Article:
MEGAN BASHAM, HOST: It’s Tuesday the 17th of September, 2019. Glad to have you along for today’s edition of The World and Everything in It. Good morning, I’m Megan Basham.
MARY REICHARD, HOST: And I’m Mary Reichard. First up, a pro-life legal battle.
David Daleiden and Sandra Merritt are pro-life activists who ignited major controversy four years ago. They’d released videos they’d recorded of abortion industry insiders. In those videos, Planned Parenthood executives spoke about buying and selling fetal body parts.
Here’s president of the Planned Parenthood Medical Directors’ Council in 2015, Mary Gatter, negotiating pay for parts. You can hear the din of a restaurant, so listen carefully.
GATTER: Why don’t you start with what you’re used to paying?…I want a Lamborghini.
BASHAM: California’s attorney general at the time was Kamala Harris, now vying for the Democrat Party’s nomination for president.
She charged Daleiden and Merritt for recording those videos illegally. They now face multiple felony counts of breaking the California law that requires all parties to know they’re being recorded. The activists are finally getting their day in court. And at the end of this two-week hearing, the judge will decide whether California’s current attorney general, Xavier Becerra has enough evidence to take the case to trial.
REICHARD: Tom Brejcha is a lawyer and co-founder of the Thomas More Society. That’s a law firm focused on religious liberty, and it represents David Daleiden. He joins us from San Francisco with an update on the case after yesterday’s preliminary hearing. He’s in a public place so you’ll hear the din in the background and need to listen carefully.
Good morning, Tom!
TOM BREJCHA, GUEST: Yes, good morning, indeed. We just finished our second to last day of testimony here in the felony division of the San Francisco Superior Criminal court.
REICHARD: And how’s it going?
BREJCHA: Yes, well I think it’s going very well. But it’s so hard to predict how the judge who’s going to be the sole decider of the issue at stake—which is whether the attorney general of California—had enough evidence to constitute probable cause, a low-threshold test, but nonetheless a significant test for bringing the 15 felony charges against David Daleiden and his helper Sandra Merritt. Fourteen charges of illegal eavesdropping under the California anti-eavesdropping law. And a 15th felony charge for conspiracy to commit that felonious eavesdropping.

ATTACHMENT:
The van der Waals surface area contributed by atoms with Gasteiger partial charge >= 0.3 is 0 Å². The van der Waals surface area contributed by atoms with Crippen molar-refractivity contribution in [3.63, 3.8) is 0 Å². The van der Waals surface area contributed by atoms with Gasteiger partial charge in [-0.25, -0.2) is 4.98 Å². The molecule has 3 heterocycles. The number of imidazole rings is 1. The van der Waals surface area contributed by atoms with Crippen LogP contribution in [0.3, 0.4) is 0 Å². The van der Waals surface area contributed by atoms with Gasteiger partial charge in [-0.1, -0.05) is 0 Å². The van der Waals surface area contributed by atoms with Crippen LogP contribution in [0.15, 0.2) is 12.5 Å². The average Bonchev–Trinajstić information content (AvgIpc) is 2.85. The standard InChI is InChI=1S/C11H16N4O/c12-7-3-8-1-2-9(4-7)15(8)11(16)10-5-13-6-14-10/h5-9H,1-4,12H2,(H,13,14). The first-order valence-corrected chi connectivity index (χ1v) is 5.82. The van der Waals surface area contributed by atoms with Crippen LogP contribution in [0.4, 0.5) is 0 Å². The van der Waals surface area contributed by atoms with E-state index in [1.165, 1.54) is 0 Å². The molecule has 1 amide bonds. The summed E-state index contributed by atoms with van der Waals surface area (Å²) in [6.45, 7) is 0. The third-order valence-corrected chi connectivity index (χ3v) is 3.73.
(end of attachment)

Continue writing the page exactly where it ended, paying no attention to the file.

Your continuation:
REICHARD: Can you just briefly tell us what David Daleiden’s defense to that is?
BREJCHA: Well, the defense is that the statute only protects what we call confidential conversations and confidential is defined in the California statute to be conversations by the parties to which can reasonably believe may be overheard by other people. And we say David has maintained throughout his testimony, which took up yesterday and today, that the recordings, the undercover recordings that he and Sandra made of the abortionists and the fetal procurement technicians were always in public places or were in places where they could be overheard. And that he reasonably believed they could be overheard and that’s a defense. And I think we’ve made a pretty good showing that that was the case for all of the 14 alleged undercover recordings.
And the second defense is a really potent one for the pro-life movement and that is the California law does not apply if the alleged recorder of an unconsented to eavesdropping was indeed reasonably trying to find evidence of a crime involving violence against a person. And this is the pro-life argument put in as stark terms as could be. And we think it’s enough, more than enough to show there was no probable cause for the attorney general to believe that this was not a good faith effort to find evidence of violence, homicidal violence against unborn babies who were born alive and then killed for their organs so that fetal procurement specialists could dissect them. I mean, it’s almost embarrassing to have to talk about this awful stuff.
REICHARD: Has the testimony so far revealed anything we didn’t already know?
BREJCHA: Well, there are a lot of, there are nuances and insights that we gained through any clash of witnesses in open court like this. And, yes. Let me tell you this, Mary. It’s hard because we are, there’s such an effort on the part of the prosecutors when a connivance—I shouldn’t say connivance, but the support of the court to suppress a lot of the testimony and the details, the transcript, for example, that we’re getting on a daily basis is restricted to view by the attorneys. We can’t even share it with our client David Daleiden. Why is this? Because they claim that the reaction to these horrible disclosures is so negative and violent that it puts these abortion folks into deadly peril. The truth will be out and it’ll take some time, but—
REICHARD: So many twists and turns in the history of this case, so many parties are involved. Has any charge stuck against Planned Parenthood for its activites in marketing body parts, caught on videotape?
BREJCHA: Well, I mean, there are a lot of these doctors who are at the national abortion federation conventions where David did a lot of videoing and a lot of those people with whom he videoed conversations are called “victims” in this case and this is just the start, this criminal hearing. And more and more is going to come out about this and the details are, all I can say is compelling, and that’s an understatement.
REICHARD: Tom Brejcha is David Daleiden’s lawyer in the hearing going on now in San Francisco. Tom, thank you for taking time to talk with us today.
BREJCHA: Well, thank you very much and we appreciate your wanting to find out the truth.